Returned with Honor

Col. Bernard Leo “Bunny” Talley, Jr. (U.S. Air Force, retired), a native of Baltimore, Md., entered the U.S. Air Force (USAF) in June 1962 after graduating from Mount Saint Mary’s University with a bachelor’s degree in economics. In May 1965, he was awarded his pilot wings and began flying F-4C Phantom jets. Less than a year later, this 26-year-old 1st Lt. volunteered for deployment to Vietnam.

On the night of September 10, 1966, while flying his 76th mission, his plane was shot down. He became the 125th American captured, along with Capt. Douglas “Pete” Peterson. Their parachutes landed east of Hanoi, near An Doai village, a site Col. Talley revisited in 1999. Severely injured, Capt. Peterson was captured immediately, while Lt. Talley evaded capture for 26 hours. Once captured, he would remain a prisoner of war (POW) in unsanitary, infested conditions with little food or medical attention for the next 2,369 days. It would be three years before his parents learned he was still alive and reclassified as a POW, based on information obtained by a Swedish diplomat.

During his initial hours of capture, Lt. Talley experienced three brushes with death. First, a threatened beheading by a machete and, next, after a heated interrogation, he was placed in front of a firing squad, blindfolded and bound. After eventually arriving at the Hoa Lo indoctrination prison, nicknamed the “Hanoi Hilton,” the camp commander warned punishment would result from talking, reading, writing, exercising or refusing to respectfully bow to any Vietnamese. His initial interrogation session, beating and torture, concluded with a death sentence for his non-compliance. Lt. Talley says, by this time “God had intervened” so often since his capture that he believed he was safe in God’s hands.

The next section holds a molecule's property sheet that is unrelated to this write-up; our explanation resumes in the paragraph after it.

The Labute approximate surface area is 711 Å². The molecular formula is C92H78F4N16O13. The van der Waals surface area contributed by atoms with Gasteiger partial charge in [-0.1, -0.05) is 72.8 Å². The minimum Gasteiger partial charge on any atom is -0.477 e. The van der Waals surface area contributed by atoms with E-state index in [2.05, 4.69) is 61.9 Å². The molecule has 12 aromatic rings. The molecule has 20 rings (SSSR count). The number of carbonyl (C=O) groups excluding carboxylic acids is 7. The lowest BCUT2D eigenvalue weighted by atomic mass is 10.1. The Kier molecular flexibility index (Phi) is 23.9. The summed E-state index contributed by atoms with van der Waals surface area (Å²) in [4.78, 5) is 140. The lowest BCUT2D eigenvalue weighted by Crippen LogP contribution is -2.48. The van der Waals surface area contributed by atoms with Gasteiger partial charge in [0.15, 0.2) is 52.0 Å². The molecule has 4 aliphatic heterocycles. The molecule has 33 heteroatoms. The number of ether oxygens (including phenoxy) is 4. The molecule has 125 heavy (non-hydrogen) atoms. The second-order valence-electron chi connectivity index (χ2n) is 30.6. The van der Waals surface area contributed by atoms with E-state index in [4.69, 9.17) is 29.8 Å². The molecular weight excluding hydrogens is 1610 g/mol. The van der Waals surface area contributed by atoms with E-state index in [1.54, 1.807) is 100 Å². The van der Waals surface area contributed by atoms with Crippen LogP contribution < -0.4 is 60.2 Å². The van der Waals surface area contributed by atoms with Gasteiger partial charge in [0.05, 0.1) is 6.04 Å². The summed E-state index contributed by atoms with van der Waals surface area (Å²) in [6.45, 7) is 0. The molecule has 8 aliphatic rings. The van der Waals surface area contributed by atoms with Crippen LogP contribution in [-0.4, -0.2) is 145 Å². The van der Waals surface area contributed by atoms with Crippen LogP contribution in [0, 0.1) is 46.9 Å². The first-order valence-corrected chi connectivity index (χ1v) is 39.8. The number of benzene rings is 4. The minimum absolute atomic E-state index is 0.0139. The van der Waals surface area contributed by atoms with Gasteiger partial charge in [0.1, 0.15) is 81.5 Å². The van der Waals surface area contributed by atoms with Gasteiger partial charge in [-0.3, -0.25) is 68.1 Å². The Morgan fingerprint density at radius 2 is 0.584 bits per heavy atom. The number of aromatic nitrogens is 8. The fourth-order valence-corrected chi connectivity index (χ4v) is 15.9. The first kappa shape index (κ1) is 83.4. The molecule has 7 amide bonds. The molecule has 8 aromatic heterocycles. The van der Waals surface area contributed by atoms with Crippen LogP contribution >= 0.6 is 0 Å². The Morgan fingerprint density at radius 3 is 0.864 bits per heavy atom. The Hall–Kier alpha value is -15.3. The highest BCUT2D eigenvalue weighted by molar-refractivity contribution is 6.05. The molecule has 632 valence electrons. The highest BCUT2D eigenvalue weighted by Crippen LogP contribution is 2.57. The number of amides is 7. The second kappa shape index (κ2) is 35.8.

Ultimately, he was placed in a filthy five-foot by seven-foot solitary confinement cell that became his home for the next six months, almost exclusively laden in leg irons and hand manacles. Interrogations focused on military-related information, but soon evolved into demanding propaganda, including asking him to write anti-war letters and confessions of war crimes. These demands always resulted in severe and prolonged torture because of Lt. Talley and his fellow POWs’ resistance.  

Lt. Talley reflected on his first Christmas in captivity. “It was the longest night of my life, but it turned out to be one of the most memorable I had ever experienced.” In solitary confinement, alone, shackled and emotionally beat down, he focused on memories of Christmases past, remembering the joyous holiday spirit, the nativity scene, midnight mass, the decorated tree, gifts and family.

Time passed slowly, but he soon learned the “tap code” method of communication between cells, generally ending in GBU, which meant “God bless you.” It was a source for optimism, connection and sanity among the POWs in their committed resistance to their captors. POWs utilized other methods, such as talking under a blanket into a cup against the cell wall or hand signals to communicate between buildings. The frustrated Vietnamese were never able to stop the communication, in spite of the punishment administered.

Eventually, Lt. Talley was assigned a cellmate, Capt. Robert “Percy” Purcell, who was ending his 17 months in solitary confinement. During their three years together, Lt. Talley learned many life lessons, including how communication was crucial to work through differences of opinion that come up between people. Not surprisingly, the two became lifelong friends.